This is a tender, violent, compassionate story about the joys and agonies of growing old.
It is 1845, and Martha Morgan, Mistress of Plas Ingli, is feeling her age. She receives warnings that she should take care. Her beloved estate collapses, and she has to call upon her deepest reserves of strength in order to survive.
But her misery is lessened when she meets a travelling evangelist on the summit of Angel Mountain. It turns out that the fate of Amos Jones Minor Prophet is inextricably bound up with her own. Martha may be a grandmother and a widow, but she still has an appetite for sex. A single indiscretion in Tycanol Wood splits the community and tests the loyalty of friends and family to the limit, and starts a drift towards the final tragic episodes of Martha s life.
While Martha is dealing with these personal crises, she is also drawn to help the peasants caught up in the Irish Potato Famine. A shipwreck on the coast near Newport gives her the opportunity to do something practical, but in the process she offends the secret Society of Sea Serjeants. Her family tries to protect her from evil men who are driven by ancient family animosities. But her fighting spirit is stronger than her body, and she takes them on.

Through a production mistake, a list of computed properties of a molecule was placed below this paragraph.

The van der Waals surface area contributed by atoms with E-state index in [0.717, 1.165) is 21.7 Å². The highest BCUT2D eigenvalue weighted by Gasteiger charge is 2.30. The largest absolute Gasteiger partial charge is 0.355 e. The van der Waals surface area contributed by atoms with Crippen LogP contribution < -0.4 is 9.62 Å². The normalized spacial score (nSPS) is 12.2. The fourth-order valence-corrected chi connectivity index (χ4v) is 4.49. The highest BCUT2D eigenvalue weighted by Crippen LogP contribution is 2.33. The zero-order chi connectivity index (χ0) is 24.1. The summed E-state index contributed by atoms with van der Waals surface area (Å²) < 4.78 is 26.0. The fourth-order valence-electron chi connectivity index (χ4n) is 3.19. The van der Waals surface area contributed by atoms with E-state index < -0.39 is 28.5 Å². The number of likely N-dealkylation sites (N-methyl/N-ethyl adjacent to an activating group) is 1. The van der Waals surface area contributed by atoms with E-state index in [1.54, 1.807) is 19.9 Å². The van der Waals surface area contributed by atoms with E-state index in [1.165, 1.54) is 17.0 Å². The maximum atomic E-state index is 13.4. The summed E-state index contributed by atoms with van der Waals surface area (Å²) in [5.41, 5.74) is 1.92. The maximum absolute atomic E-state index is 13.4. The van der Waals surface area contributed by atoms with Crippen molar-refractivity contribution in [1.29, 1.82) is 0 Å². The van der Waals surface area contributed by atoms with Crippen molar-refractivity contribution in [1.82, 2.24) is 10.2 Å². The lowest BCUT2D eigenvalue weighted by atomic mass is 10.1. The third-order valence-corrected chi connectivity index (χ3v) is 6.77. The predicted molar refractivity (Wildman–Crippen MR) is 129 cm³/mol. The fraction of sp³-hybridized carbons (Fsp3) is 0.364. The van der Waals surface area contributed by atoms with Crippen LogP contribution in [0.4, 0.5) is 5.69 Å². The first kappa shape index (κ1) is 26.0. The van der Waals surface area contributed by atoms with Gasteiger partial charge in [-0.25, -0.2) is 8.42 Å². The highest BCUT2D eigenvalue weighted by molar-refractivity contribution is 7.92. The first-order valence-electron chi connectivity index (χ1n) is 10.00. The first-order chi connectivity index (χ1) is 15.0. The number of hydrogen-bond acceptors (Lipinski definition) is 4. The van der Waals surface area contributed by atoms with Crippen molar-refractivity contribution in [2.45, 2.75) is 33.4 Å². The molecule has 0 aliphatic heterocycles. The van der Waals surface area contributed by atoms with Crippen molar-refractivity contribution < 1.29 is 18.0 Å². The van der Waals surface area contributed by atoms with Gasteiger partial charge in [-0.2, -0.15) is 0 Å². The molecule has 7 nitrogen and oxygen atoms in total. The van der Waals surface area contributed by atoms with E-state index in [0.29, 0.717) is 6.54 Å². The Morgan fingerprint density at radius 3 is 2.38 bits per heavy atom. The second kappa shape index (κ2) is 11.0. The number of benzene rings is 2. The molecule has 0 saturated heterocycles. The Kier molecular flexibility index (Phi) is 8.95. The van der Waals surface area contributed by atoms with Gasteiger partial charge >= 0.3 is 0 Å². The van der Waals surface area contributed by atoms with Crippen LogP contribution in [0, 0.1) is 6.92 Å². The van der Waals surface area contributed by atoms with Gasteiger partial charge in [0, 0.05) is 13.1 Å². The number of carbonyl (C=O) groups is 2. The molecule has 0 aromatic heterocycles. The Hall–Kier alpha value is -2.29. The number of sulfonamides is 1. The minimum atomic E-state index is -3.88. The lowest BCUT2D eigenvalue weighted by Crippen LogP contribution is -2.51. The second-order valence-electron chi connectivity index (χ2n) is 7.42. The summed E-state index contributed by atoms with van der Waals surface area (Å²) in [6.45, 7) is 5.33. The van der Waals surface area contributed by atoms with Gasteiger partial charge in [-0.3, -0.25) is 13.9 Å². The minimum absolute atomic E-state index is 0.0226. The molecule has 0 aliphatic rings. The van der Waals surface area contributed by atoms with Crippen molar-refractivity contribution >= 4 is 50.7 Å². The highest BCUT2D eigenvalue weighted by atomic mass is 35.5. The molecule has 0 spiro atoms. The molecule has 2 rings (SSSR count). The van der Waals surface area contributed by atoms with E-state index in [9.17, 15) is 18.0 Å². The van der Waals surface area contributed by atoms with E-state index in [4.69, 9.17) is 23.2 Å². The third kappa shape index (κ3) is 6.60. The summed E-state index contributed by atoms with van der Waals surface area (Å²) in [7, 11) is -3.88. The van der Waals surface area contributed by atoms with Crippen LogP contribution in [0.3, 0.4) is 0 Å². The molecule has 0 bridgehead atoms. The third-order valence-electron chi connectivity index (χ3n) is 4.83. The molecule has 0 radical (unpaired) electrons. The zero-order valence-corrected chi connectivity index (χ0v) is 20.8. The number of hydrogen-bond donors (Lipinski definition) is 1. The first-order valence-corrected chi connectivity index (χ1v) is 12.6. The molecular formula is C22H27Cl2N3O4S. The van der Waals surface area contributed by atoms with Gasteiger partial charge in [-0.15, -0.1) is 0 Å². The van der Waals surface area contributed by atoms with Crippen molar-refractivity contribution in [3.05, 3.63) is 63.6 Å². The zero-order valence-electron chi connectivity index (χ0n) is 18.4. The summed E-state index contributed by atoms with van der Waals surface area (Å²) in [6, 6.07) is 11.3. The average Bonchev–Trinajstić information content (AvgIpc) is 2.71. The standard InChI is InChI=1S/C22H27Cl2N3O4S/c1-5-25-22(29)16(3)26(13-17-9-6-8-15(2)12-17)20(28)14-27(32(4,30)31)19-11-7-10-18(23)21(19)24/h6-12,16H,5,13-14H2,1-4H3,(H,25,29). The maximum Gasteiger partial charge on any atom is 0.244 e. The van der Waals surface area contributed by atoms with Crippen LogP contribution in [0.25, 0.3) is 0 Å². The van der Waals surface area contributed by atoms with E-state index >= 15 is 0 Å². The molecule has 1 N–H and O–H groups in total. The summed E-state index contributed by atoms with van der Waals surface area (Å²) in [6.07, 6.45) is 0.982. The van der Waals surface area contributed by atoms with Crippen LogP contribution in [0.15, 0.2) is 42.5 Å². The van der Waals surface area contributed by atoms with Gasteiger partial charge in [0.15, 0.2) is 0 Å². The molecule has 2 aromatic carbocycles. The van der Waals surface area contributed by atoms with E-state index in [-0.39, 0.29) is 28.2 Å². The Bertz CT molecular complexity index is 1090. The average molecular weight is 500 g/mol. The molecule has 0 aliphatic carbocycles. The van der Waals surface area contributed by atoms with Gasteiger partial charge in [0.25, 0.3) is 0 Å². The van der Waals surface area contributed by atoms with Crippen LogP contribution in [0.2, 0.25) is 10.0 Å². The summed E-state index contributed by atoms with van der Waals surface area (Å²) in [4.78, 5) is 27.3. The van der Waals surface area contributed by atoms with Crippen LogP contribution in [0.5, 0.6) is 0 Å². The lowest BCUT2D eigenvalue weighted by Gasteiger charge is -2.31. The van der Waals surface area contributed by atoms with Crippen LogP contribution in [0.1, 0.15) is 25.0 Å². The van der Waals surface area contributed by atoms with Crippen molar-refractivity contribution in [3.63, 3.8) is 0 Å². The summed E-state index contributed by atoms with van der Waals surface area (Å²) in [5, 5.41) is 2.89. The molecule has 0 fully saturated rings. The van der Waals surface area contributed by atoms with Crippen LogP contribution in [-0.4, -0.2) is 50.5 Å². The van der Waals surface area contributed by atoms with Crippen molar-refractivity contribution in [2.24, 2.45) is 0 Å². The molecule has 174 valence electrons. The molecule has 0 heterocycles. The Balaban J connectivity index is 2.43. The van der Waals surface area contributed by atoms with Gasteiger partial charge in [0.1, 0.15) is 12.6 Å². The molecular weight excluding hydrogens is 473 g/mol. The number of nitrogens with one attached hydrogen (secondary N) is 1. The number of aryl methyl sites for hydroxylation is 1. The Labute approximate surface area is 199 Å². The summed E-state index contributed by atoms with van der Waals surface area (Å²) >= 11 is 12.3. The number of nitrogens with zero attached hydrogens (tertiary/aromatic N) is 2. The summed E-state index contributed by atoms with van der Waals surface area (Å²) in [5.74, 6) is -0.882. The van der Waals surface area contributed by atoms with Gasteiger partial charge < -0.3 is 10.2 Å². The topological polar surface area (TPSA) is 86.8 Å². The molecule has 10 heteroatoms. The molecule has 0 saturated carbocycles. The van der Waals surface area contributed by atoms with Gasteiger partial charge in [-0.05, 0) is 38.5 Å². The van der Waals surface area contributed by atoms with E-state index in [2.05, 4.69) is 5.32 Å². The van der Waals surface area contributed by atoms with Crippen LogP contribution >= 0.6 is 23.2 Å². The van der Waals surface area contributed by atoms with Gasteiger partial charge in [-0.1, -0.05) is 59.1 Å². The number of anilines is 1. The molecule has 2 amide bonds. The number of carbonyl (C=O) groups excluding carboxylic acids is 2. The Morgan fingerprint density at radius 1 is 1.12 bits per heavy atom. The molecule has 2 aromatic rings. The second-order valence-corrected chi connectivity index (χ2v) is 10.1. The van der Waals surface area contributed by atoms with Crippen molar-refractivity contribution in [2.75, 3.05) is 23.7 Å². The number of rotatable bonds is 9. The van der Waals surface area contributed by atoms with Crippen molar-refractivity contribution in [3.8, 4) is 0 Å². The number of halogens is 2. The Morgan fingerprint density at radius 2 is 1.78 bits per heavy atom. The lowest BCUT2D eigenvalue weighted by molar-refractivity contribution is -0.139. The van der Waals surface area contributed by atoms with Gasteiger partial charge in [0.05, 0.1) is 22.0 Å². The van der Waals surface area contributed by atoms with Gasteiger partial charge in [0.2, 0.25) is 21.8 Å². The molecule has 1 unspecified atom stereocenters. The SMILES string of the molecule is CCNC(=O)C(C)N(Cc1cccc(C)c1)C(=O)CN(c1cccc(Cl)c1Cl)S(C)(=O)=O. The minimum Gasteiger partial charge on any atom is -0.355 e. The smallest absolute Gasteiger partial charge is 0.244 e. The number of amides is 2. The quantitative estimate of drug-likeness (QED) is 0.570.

It becomes clear that Martha will not die in her bed; nor does she, but in the final act of her exciting life there are breathless twists and turns which confound her enemies and leave her undefeated.
This is Brian's favourite book out of the eight written thus far -- maybe because he was drawn into it much more emotionally than into any of the others. After all, it is about the end of Martha's life, and in writing about the declining years of a heroine as feisty as she, a contemplation of mortality becomes inevitable!